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20 Invaluable Keys to Success That You’ve Been Ignoring

20 Invaluable Keys to Success That You’ve Been Ignoring

You’re not ordinary. You’ve known it for quite some time.

You’re talented, clever, charismatic when necessary, passionate, and driven. People are impressed by you.

You’ve always been able to figure how to get things done, and you’re not afraid of hard work.

Why, then, does success seem to elude you?

Not that you’re unaccomplished. But you never actually feel successful. You look at others who seem happy, and something just doesn’t seem right in your world

Plus, it exhausts you to imagine that you’ll have to keep this up for another 40 years.

So, what are you missing? Could it be that you’ve been ignoring what’s been under your nose?

Could any of these keys to success unlock the door you’ve bloodied your knuckles on for too long?

1. Are you not delivering what people really need?

It’s actually quite simple: successful people meet other people’s needs.

Everything people need boils down to one of these six things.

  • A sense of safety and predictability
  • A sense of fun and adventure
  • A sense of significance and worthiness
  • A sense of connection and acceptance
  • A sense of learning and growing
  • A sense of contributing and giving back

If you aren’t meeting one of those things or you aren’t communicating effectively that you meet one of those things, success will elude you.

Key: Make sure you are meeting people’s needs.

2. Are you undervaluing yourself?

I once had a remarkable conversation with an incredibly well-paid consultant. I asked, “What gives you the guts to charge as much as you do?”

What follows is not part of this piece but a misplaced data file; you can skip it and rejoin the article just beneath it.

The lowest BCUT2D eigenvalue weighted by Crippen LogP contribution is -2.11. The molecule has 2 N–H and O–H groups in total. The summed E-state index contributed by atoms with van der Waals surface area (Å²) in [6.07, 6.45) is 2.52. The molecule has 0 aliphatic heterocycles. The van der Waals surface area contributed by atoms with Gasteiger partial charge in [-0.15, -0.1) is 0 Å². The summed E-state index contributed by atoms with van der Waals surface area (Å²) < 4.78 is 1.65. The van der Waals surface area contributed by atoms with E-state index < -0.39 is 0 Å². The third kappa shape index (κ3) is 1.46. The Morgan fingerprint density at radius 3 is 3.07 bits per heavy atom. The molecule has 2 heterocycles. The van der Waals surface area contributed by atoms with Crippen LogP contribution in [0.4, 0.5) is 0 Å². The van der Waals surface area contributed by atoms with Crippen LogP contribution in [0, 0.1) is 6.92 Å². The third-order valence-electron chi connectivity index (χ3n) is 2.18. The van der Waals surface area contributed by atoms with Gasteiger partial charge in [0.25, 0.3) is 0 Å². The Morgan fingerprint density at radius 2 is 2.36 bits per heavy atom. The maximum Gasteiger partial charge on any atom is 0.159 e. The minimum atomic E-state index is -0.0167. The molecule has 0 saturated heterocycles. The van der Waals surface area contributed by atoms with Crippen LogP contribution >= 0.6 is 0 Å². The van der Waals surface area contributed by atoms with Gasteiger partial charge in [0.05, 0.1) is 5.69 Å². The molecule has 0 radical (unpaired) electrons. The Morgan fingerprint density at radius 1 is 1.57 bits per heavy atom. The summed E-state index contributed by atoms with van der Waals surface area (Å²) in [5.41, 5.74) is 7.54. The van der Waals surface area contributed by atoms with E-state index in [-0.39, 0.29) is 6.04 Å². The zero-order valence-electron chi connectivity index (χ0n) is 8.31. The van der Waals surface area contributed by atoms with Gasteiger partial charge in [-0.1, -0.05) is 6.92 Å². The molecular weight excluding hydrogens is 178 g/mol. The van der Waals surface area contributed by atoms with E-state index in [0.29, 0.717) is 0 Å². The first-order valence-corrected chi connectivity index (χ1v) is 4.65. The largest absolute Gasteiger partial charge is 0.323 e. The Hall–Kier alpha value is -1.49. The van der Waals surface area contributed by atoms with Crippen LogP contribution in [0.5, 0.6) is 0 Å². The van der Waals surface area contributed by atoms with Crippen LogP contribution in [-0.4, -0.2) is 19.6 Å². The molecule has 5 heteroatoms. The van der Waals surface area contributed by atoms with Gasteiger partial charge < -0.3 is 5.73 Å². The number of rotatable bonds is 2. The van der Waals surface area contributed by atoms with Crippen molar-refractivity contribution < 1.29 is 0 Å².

This was the answer. “Companies come to me to solve a problem they haven’t been able to solve on their own. I do my research to find out who will be in the room with me. Then I find out how much the highest paid person in the room makes per hour. I charge 20% more.”

“And people pay you that?”

“What’s the alternative? Keep your problem or keep your money. If a problem is going to be solved, the biggest power-player in the room must buy-in to what I’m saying. In this world, money is tied to authority. The one making the most money is believed to have the most authority. When everyone in the room trusts my authority, we can stop playing games and start solving problems.”

Can you solve problems? Then you should never be broke.

Key: Insist on adequate compensation for your time, skills & the value you create.

3. Are you in an unsustainable cycle?

Confession: I am a recovering super-achiever. It is an addiction that came close to costing me my life, and it definitely cost me precious years of my life.

Trying to prove how special and important I could be, I would binge on work and meetings, thinking I was so clever by burning the candle at both ends.

I led a double-life. Safe where no one could see me, I would collapse into my bed. After sleeping for 22 hours, I’d wake up to eat something and crawl in bed again.  Not Sleeping Beauty, I was Sleeping Ugly. I felt like a failure and a fraud. Nothing I ever did felt good enough.

Eventually, I found a gifted therapist who helped me see what was going on. I thought my problem was depression; she showed me the problem was my completely out-of-whack concept of success.  Super-achievement is not sustainable, and my body was screaming at me to slow down.  I ignored its screams, so it had no other choice but to shut down.

I had to re-train my brain to normalize, to stop functioning on super-high or super-low. I had to learn how to coast. I had to learn how to be human again.

Achieving only feels successful when you accept that you don’t have to prove yourself, but you choose to achieve because you are capable of it.

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Key: End polarizing cycles to develop sustainable activity levels.

4. Are you trying to fulfill someone else’s definition of success?

Have you convinced yourself that you need to be the astronaut your mom always dreamed of becoming, while you long to crank out perfect French macarons?